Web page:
I’ve often wondered how certain memories wind up in my brain’s hard drive forever, while others seem only to be stored on a temporary disk. Take, for instance, an afternoon 16 years ago, when I intently studied every inch of my beyond-adorable baby girl, attempting to freeze frame that particular image of her in my mind’s eye forever. My hope was to always be able to conjure up all that cuteness in my mind - sort of a cerebral cryogenics, so to speak! Sadly, the only thing I can actually conjure up of that afternoon now is the memory of my intent. Any mental pictures of my beautiful girl on that day did not survive the test of time. On the other hand, plenty of other downright mundane memories have lodged themselves permanently in my fickle memory bank: the memory of a random yard sale, the face of my daughter’s first pediatrician, and the words of a stranger in the produce section of Larry’s Market in Federal Way, Washington in 1985.

Here’s what happened: Sitting in the basket of our grocery cart, my happy toddler was absorbed in figuring out how to open a package of toilet paper, when a middle-aged woman walked up to us. There was a soberness on her face as she spoke: “Savor these days. My daughter’s a teenager now, and I’d give anything to go back to the days when all it took was a roll of toliet paper to make her happy.” She then briefly shared with me how her daughter had become caught up in “the wrong crowd” and how drugs had taken over her life. We wished each other well, and went our separate ways, but our brief encounter has stayed with me all these years.

(more…)

Featured Chinaberry Employee - Karen Knight

Friday, March 27th, 2009


Janet: How long have you been working for Chinaberry?

Karen: I was first hired in April, 2000 to do payroll and some bookkeeping. When I was offered a job elsewhere in 2007, I took it, but it didn’t take long for me to realize that Chinaberry is the place for me. After two months, I returned to open arms. You just can’t leave a place like Chinaberry and be happy.

Janet: How would you describe what you do now?

Karen: I work in three departments: in Human Resources, my primary job is payroll; in the Website Department, I turn the ads on and off as inventory changes, copy ads to different websites, and keep an eye on other websites that have links to our website; and in Accounting, I do sales taxes and anything they need help with.

Janet: What has been your most memorable experience at Chinaberry?

Karen: One of the most memorable experiences was when Chinaberry was threatened by fire. Everyone immediately pulled together to get a rental truck loaded so we could keep the business running if the fire were to reach our building. No one had to ask anyone to help; everyone just pulled together and got busy. The next year the fire was even closer, and in the wee hours of the morning, employees who could get through to the building left their homes to come and make sure things were covered to keep smoke from the merchandise. Together, they stood at the back of the building as the fire approached, hoping it would not hop the roadway below.  No one called and asked anyone to come; they just showed up and got busy doing whatever they could to help. Some employees lost their homes and everything in them. Immediately, the Chinaberry family tried to find out what they could do to help.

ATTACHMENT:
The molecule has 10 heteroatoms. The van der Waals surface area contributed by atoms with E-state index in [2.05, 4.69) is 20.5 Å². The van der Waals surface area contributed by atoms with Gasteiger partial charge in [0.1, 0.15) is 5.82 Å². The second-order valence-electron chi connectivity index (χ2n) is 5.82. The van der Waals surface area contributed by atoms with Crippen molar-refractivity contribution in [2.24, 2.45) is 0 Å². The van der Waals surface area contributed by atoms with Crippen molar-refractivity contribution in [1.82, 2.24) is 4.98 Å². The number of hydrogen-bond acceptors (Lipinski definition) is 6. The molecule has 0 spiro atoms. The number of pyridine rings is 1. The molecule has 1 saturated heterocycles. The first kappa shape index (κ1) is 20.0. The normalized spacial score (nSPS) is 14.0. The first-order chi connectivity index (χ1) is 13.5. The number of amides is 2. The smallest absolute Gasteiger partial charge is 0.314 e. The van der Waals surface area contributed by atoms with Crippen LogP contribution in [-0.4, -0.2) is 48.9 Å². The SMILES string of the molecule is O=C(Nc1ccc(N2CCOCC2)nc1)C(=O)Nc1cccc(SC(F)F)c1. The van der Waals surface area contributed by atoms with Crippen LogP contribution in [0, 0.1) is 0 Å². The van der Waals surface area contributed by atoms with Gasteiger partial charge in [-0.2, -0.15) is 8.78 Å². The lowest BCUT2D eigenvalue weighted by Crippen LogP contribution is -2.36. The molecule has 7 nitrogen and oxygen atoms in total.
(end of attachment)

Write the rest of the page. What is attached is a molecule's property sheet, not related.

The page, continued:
I love how employees are quietly watched for their strengths and how management works together to find the perfect fit for employees. Every book and toy is read or tested by employees and their families to make sure it is a fit for Chinaberry kids. We have books you would never find in the mall bookstores.

Janet: What are your top two all-time favorite Chinaberry books?

Karen: Eat, Drink and Be Chinaberry is a cookbook I’ve given to all my children and friends. The recipes are simply wonderful, but more than that, you can find helpful hints like making your own diaper wipes. With five grandkids in and out of our home, we have used that one more than once. In this time of financial struggle for so many people, there are ways to save money and this is a great one. This cookbook is the favorite one in all our homes.  Also, James Herriot’s Treasury for Children is one that my grandchildren and I love to sit and read together.

Janet: What are your top two all-time favorite Chinaberry products?

Karen: The Marble Whacker is a game we really enjoy playing. It gets really noisy with the sound of the marbles clicking as you hit them, but the laughter is the greatest. Also, the Butter Bell Crock is sitting on my counter all the time and part of setting the table.

Janet: Want to share a little bit about your family and/or hobbies?

Karen: My husband and I have five children and five grandchildren with another on the way. We enjoy our Sunday family dinners, especially since all we have to provide is the house because they all do the cooking!

Watching the kids grow and mature and having the opportunity to play ball and go on family bike rides is the best, but never more fun than camping together. Of course our son-in-law claims he will never camp with us again because every time we’ve gone, we’ve run into a bear or two. The last time we went camping, it took us three hours to get to our campsite, but only 1-1/2 hours to load up and run back to the car after bears were headed toward our tents! We’re going camping locally in two weeks and hope to prove we don’t always have bears around. This time, we’ll be in mountain lion country! (We’ve never seen one there, but keep your fingers crossed!)